Garrett Russell didn’t become one of the most exciting freeskiers on the planet without a lot of year-round practice. For a man from the United States, that means frequent trips to South American snow for “summertime” skiing.
We asked Russell for his top tips to a successful South American ski adventure, which he graciously shared here. Russell is heading to Argentina this week with a film crew, SASS Global Travel, and members of The-House.com team. Smooth travels! —Sean McCoy
Leave Your Expectations At Home — I guarantee you will have a better trip if you just go for the adventure vs. the ideal vacation you may have planted in your head.
Carry On Your Ski Boots — Trust me, you will not want to ski the gnar with rental boots.
Keep An Eye On Your Gear — If you’re traveling with a friend help each other out. Opportunists are everywhere and they are really good at getting what they want.
Bring The Hot Sauce — No, South America isn’t Mexico. People in Argentina don’t seem to like hot things so bring down your comfort food if you’re spoiled like me. Hot sauce, peanut butter and ranch dressing are some of the things that are hard to find. I also like to have meds like, Nightquil, Emergen-c and whatever else I have to avoid getting sick… cause I usually do. Going from summer straight into winter can be hard on the body and it’s nice not having to search for what you need even if you are really good at spanish.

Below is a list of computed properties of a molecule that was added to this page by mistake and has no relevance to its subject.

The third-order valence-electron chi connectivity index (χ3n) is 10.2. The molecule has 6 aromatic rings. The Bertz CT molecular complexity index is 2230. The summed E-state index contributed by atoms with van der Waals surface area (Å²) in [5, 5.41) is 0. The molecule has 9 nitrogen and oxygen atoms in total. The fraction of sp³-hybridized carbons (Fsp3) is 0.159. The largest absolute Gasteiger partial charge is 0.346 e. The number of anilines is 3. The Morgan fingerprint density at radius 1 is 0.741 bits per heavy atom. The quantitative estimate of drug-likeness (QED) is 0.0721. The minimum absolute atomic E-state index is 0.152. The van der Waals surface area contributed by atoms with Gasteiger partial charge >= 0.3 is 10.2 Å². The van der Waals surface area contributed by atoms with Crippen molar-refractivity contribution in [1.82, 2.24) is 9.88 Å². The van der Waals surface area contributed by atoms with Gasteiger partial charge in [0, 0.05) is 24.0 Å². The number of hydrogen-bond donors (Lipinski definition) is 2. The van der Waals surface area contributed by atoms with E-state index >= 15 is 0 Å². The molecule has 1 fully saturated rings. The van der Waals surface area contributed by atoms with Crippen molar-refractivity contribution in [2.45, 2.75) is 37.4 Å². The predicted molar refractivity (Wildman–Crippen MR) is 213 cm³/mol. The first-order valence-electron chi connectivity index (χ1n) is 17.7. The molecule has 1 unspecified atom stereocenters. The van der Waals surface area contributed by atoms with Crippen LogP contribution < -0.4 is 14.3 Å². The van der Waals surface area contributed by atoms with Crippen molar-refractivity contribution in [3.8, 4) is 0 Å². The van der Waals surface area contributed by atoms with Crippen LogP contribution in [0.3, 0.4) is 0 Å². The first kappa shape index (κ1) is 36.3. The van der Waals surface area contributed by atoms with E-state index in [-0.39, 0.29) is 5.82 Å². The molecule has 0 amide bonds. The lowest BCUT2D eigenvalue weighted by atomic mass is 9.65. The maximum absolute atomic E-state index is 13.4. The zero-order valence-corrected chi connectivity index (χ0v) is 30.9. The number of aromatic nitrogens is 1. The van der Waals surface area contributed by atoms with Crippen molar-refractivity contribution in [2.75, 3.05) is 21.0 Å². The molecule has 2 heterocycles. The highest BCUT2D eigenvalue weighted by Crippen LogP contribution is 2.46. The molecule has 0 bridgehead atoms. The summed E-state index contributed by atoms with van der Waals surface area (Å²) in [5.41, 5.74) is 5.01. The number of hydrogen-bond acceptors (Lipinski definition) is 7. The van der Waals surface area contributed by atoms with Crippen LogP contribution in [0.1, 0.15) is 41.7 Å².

Be Ready To Power Up — Do some research into the area you are visiting to make sure your plugs will fit into wall outlets. Know what you need for a converter or what you need for an adapter when you’re charging. It will make your host very happy.
Bring Cash — Yeah, ATMs are available, but it’s good to start out with a reasonable amount of cash in your wallet. I like to carry two wallets — one for going out and another for general travels to and from locations.
Travel Insurance — There are some terrific stories out there and you do not want to be held hostage in a hospital. I use Med Jets.
Bring Socks — Laundry is not as easy as it is here and you’re most likely going to live with a handful of people, so respect their space. Bring lots of socks.
Meet The Locals — Friends of friends can make life a lot easier. Keep an open mind and be happy. South Americans are very friendly and willing to help if you know what to say or do. At least just try to speak Spanish, it goes a long way.
Stay As Long As Possible — It’s a big world and there’s a lot to explore. If you can stay longer, I highly recommend it. Especially with the high price of plane tickets and many hours spent traveling to South America, you’ll be glad for every extra day you can stay on the trip.